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How to use Redis with Express

Dev Sharma
Student | Developer JavaScript | ReactJS | GraphQL
Originally published at blog.devsharma.live ・3 min read

Building an App that can cache

Let's take a look at trying to build an app without Redis that caches response data. We can use a global variable. As soon as the process is terminated, the variable will be destroyed and as you see we no longer have a persistent cache as we used a variable, which is ephemeral.

Redis to the rescue

redis-logo-cropped.png

Redis really becomes useful when you want to persist data in memory, for faster access that allows you to use it as a cache. So what does Redis do, Redis is an in-memory data store but a persistent on-disk database, meaning we can use Redis as a database that performs reads and writes directly into memory while also achieving persistence as the Redis server writes to disk from time to time.

Let's get coding

For this tutorial, I have decided to go with a combination of express as a server and mongoose ODM with JavaScript.

To work with Redis inside of a node server, we need a Redis driver and we are going to use the official Redis package.

Let's install the dependencies:

npm i express mongoose redis dotenv
npm i -D nodemon
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Once we have the set up complete, we can go ahead and configure our .env file.

MONGODB_URI=<your mongodb connection string>
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If you configured Redis locally, you can skip the REDIS_* variables, and just pass in the password.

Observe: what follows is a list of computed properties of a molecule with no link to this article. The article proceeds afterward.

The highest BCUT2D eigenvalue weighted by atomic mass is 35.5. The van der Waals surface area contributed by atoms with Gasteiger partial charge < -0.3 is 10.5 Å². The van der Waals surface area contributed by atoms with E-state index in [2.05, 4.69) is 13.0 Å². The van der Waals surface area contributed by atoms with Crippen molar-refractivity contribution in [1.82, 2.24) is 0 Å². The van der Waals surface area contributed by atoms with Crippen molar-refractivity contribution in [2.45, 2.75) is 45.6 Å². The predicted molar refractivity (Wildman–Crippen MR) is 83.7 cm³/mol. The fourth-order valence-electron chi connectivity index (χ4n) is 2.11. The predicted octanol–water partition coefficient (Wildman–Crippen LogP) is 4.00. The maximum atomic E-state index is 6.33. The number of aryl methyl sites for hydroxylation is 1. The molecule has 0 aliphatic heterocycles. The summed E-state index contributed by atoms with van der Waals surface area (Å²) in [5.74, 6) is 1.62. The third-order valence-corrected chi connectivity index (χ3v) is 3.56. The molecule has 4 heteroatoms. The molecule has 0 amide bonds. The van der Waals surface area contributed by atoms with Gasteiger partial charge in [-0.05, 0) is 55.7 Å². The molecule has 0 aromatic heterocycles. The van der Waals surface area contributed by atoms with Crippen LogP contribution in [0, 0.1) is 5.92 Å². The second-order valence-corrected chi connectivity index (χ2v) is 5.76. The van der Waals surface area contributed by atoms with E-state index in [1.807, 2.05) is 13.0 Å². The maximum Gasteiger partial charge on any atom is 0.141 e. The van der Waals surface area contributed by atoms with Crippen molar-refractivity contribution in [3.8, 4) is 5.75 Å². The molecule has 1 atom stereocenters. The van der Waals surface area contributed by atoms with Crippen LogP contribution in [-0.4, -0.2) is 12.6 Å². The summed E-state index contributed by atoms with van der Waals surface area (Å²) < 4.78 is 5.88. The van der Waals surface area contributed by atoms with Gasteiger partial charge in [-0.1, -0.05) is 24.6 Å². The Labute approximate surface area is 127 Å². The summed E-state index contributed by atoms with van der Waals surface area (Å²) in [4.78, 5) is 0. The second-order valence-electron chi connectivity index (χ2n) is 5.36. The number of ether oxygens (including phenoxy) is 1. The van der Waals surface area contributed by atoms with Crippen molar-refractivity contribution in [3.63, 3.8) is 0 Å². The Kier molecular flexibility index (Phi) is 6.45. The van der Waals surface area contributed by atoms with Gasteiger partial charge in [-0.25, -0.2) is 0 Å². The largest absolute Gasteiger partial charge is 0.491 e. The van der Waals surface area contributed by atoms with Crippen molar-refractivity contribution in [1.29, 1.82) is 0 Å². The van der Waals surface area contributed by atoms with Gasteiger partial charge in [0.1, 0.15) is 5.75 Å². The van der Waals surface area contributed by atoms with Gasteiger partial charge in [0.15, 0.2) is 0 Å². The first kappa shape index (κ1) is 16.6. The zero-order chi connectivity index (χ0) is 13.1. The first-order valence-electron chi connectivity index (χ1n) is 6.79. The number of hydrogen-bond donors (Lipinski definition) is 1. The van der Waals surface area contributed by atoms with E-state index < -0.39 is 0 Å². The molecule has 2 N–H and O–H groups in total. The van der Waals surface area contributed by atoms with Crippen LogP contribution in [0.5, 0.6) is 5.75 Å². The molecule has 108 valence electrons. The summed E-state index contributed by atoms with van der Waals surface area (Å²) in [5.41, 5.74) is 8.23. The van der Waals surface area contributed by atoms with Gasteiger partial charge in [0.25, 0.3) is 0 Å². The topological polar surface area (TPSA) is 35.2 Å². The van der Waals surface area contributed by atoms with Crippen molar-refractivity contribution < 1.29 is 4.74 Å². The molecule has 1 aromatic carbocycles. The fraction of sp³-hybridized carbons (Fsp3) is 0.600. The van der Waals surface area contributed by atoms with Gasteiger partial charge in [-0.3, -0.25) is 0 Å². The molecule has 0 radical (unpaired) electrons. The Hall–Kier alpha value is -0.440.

If you used a docker container, spin it up with a port mapped to 6379 (or something else like 63791 here).

docker run --name some-redis -d -p 63791:6379 redis
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if you used a Redislabs instance, log in and select your database and go to the configuration page, where you can find your connection env variables.

Redis Labs config

.env

REDIS_HOST=<your Redis HOST>
REDIS_PORT=<your Redis PORT>
REDIS_PASSWORD=<your config PASSWORD>
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We are completely configured to use Redis in our app. To keep this article short I'm gonna skip over setting up mongoose and express, as this is a more generalised approach towards using Redis in any of your node apps.
(You can find the code for models, controllers, etc on the GitHub repository)

Let's set up the Redis Client in our index.js, add the following lines to your code.

index.js

import redis from "redis";
import { promisify } from "util";

// create redis client
const client = redis.createClient({
  host: process.env.REDIS_HOST,
  port: parseInt(process.env.REDIS_PORT),
  password: process.env.REDIS_PASSWORD,
});

// redis.js doesn't support async utils as of writing this article
// we can use the recommended workaround
export const getAsync = promisify(client.get).bind(client);
export const setAsync = promisify(client.set).bind(client);
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We will use getAsync to get the values from Redis store and setAsync to set values in our Redis store.

We need to modify our APIs to use Cache when we request data, via Get requests.

Express GET route

app.get("/api/<resource>", async (req, res) => {
  try {
    // Get from cache using the "Key"
    const getRes = await getAsync("resourceKey" );
    if (getRes)
      return res.json({ success: true, data: JSON.parse(getRes) });

    // On cache-miss => query database
    const users = await <Model>.find({});

    // Set cache
    await setAsync("resourceKey",   // Key
      JSON.stringify({res}),        // Value
      "EX",                         // Set explicit expiry
      60                            // TTL in seconds
    );

    return res.status(200).json({success: true, data: <resource>});
  } catch (error) {
    // Handle errors
  }
});
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Add the Cache getAsync and setAsync to all your GET routes and that's it. Now you have a basic cache setup with your express server.

🎉🎉🎉 Super fast and efficient caching.

DB vs Cache

This blog is part of a Redis learning series, in the previous post, I have explained setting up Redis using 3 different ways.

Feel free to reach out to me on Twitter @cryptus_neoxys and connect with me on LinkedIn.

Refs

NPM Redis.js

yoursTRULY YouTube

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